The Best Defense

Rebecca’s War Dog of the Week: Handler to receive Navy Cross for acts of valor in Afghanistan

By Rebecca Frankel

Best Defense Chief Canine Correspondent

The Marine Corps Times announced this week that three Marines and a sailor are to receive commendation for their service during combat operations in Afghanistan. All four men are being recognized for the heroics they displayed while attached to the 1st Marine Special Operations Battalion. The Marine being awarded the Navy Cross, the second highest military decoration for valor, is handler Sgt. William Sutra. Also reportedly on that mission was Sutra's explosives detection dog, Posha.

The operation that began on July 10, 2010 quickly went awry when the team was ambushed and caught in the open. They were then pinned down by "heavy machine gun and small arms fire from multiple directions." The mission lasted two days, during which time the team's "element leader was killed by a makeshift bomb blast on the second day ... the survivors repeatedly braved enemy fire to retrieve him" and continued to hold their ground until the rest of the team could be evacuated from the area.

According to a spokesman quoted in a MARSOC press release about the medal recipients: "Members of the team unhesitatingly took charge, and with complete disregard for their own lives, moved across open terrain to reach their commandos' position orienting their fires on the enemy."

I haven't seen mention of whether or not the dog played a vital role during that two-day mission. But like Sutra said while the canine team was deployed together in Iraq in 2009, "[Posha] might not know it, but his job here is to save my life and the lives of others."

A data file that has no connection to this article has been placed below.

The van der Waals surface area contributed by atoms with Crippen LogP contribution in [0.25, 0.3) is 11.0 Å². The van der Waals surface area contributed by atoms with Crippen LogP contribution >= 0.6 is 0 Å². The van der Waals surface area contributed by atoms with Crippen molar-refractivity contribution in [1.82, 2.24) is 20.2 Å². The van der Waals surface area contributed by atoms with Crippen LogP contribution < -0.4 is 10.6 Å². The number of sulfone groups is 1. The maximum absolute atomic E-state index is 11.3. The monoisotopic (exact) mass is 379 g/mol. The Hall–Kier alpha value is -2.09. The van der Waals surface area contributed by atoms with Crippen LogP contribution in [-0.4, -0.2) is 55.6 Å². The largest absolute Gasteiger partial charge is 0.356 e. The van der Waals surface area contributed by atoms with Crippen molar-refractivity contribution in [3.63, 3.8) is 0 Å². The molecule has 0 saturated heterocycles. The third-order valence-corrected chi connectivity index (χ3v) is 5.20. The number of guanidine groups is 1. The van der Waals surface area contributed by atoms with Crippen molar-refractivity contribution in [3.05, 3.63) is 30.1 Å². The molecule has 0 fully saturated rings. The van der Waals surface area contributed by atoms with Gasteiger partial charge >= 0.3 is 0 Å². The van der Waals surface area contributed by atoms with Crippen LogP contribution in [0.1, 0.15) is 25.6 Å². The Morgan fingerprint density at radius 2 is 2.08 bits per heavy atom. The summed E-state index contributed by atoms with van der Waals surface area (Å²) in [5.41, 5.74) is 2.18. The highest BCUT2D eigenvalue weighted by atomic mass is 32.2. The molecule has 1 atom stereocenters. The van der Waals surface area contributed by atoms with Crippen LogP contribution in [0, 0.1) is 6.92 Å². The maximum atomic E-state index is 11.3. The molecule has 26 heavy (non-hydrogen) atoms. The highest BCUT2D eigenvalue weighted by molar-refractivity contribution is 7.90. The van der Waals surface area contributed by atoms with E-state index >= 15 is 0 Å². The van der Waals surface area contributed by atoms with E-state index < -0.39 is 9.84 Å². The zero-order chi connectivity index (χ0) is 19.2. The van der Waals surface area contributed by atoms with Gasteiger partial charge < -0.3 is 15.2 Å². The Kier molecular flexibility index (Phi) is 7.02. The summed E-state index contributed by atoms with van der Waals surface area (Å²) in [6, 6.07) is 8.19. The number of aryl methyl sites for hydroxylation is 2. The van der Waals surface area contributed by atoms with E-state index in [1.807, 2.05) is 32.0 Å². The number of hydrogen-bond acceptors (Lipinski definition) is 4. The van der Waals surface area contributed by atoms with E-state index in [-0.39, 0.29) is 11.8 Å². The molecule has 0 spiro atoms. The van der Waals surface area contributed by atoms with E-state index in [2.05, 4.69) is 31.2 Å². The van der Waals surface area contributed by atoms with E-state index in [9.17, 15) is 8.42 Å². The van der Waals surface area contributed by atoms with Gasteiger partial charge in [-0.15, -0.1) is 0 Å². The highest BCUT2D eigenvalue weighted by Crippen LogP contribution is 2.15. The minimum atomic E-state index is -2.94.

That tour in Iraq was the first for Sutra and Posha as an explosives detection team. Together they carried out a variety of missions-reconnaissance operations in Al Qadasiyah, patroling in Diwaniyah, meeting with a local sheik in Afak. While they were stationed in Iraq, Posha and Sutra, who hails from Worcester, Massachusetts, were featured in an article, about handlers and their dogs. Of his partner, Sutra had this to say:

Me and Posha, I feel like we're the same. I've worked with four dogs. Posha's been a rough dog to other [dog handlers] in the past, but I got the opportunity to pick him up after my last deployment, and we click like I think nobody else has. We fit well together."

The awards ceremony is scheduled for Monday where the secretary of the Navy will present the awards at Camp Pendleton in California.

Rebecca Frankel, on leave from her FP desk, is currently writing a book about military working dogs, to be published by Atria Books in September 2013.

U.S. Army photo by Sgt. Rodney Foliente

The Best Defense

Wanna cut the force fast?: Let the FBI read all our e-mail

By Matt Pottinger

Best Defense lack of privacy correspondent

If we are to follow the policies implied by the U.S. government's handling of the Director Petraeus and General Allen cases, here's what we should do: Open up the personal email accounts of all 2.3 million U.S. military service members to the FBI and the Pentagon and let them have at it.